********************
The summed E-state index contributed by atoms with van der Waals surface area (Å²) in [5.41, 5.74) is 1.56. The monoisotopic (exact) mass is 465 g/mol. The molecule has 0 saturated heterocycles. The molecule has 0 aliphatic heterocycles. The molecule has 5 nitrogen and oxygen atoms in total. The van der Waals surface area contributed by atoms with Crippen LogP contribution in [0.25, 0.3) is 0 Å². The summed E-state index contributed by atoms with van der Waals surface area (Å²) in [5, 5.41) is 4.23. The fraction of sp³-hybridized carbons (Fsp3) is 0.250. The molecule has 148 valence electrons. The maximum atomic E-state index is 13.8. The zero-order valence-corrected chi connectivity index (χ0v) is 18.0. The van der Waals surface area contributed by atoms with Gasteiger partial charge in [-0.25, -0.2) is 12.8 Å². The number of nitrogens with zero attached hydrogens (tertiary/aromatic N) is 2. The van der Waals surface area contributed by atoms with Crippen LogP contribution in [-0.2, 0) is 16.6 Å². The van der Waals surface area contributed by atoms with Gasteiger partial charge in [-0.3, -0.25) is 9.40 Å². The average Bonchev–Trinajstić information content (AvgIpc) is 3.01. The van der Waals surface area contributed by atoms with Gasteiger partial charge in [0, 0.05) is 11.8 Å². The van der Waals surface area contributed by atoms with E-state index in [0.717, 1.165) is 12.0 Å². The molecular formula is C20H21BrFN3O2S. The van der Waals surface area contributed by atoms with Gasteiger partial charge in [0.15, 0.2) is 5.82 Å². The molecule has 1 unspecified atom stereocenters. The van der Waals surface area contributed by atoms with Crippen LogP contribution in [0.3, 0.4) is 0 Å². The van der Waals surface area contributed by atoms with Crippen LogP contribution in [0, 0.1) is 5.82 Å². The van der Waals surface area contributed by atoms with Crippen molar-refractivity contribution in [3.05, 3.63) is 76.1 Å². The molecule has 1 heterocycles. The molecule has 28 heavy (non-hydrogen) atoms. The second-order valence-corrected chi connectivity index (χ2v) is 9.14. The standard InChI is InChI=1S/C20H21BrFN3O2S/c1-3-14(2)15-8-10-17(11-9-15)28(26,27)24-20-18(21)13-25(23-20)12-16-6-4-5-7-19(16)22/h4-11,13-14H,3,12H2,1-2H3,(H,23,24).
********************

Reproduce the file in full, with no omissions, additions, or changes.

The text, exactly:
The summed E-state index contributed by atoms with van der Waals surface area (Å²) in [5.41, 5.74) is 1.56. The monoisotopic (exact) mass is 465 g/mol. The molecule has 0 saturated heterocycles. The molecule has 0 aliphatic heterocycles. The molecule has 5 nitrogen and oxygen atoms in total. The van der Waals surface area contributed by atoms with Crippen LogP contribution in [0.25, 0.3) is 0 Å². The summed E-state index contributed by atoms with van der Waals surface area (Å²) in [5, 5.41) is 4.23. The fraction of sp³-hybridized carbons (Fsp3) is 0.250. The molecule has 148 valence electrons. The maximum atomic E-state index is 13.8. The zero-order valence-corrected chi connectivity index (χ0v) is 18.0. The van der Waals surface area contributed by atoms with Gasteiger partial charge in [-0.25, -0.2) is 12.8 Å². The number of nitrogens with zero attached hydrogens (tertiary/aromatic N) is 2. The van der Waals surface area contributed by atoms with Crippen LogP contribution in [-0.2, 0) is 16.6 Å². The van der Waals surface area contributed by atoms with Gasteiger partial charge in [-0.3, -0.25) is 9.40 Å². The average Bonchev–Trinajstić information content (AvgIpc) is 3.01. The van der Waals surface area contributed by atoms with Gasteiger partial charge in [0, 0.05) is 11.8 Å². The van der Waals surface area contributed by atoms with E-state index in [0.717, 1.165) is 12.0 Å². The molecular formula is C20H21BrFN3O2S. The van der Waals surface area contributed by atoms with Gasteiger partial charge in [0.15, 0.2) is 5.82 Å². The molecule has 1 unspecified atom stereocenters. The van der Waals surface area contributed by atoms with Crippen LogP contribution in [0.3, 0.4) is 0 Å². The van der Waals surface area contributed by atoms with Crippen LogP contribution in [0, 0.1) is 5.82 Å². The van der Waals surface area contributed by atoms with Crippen molar-refractivity contribution in [3.05, 3.63) is 76.1 Å². The molecule has 1 heterocycles. The molecule has 28 heavy (non-hydrogen) atoms. The second-order valence-corrected chi connectivity index (χ2v) is 9.14. The standard InChI is InChI=1S/C20H21BrFN3O2S/c1-3-14(2)15-8-10-17(11-9-15)28(26,27)24-20-18(21)13-25(23-20)12-16-6-4-5-7-19(16)22/h4-11,13-14H,3,12H2,1-2H3,(H,23,24).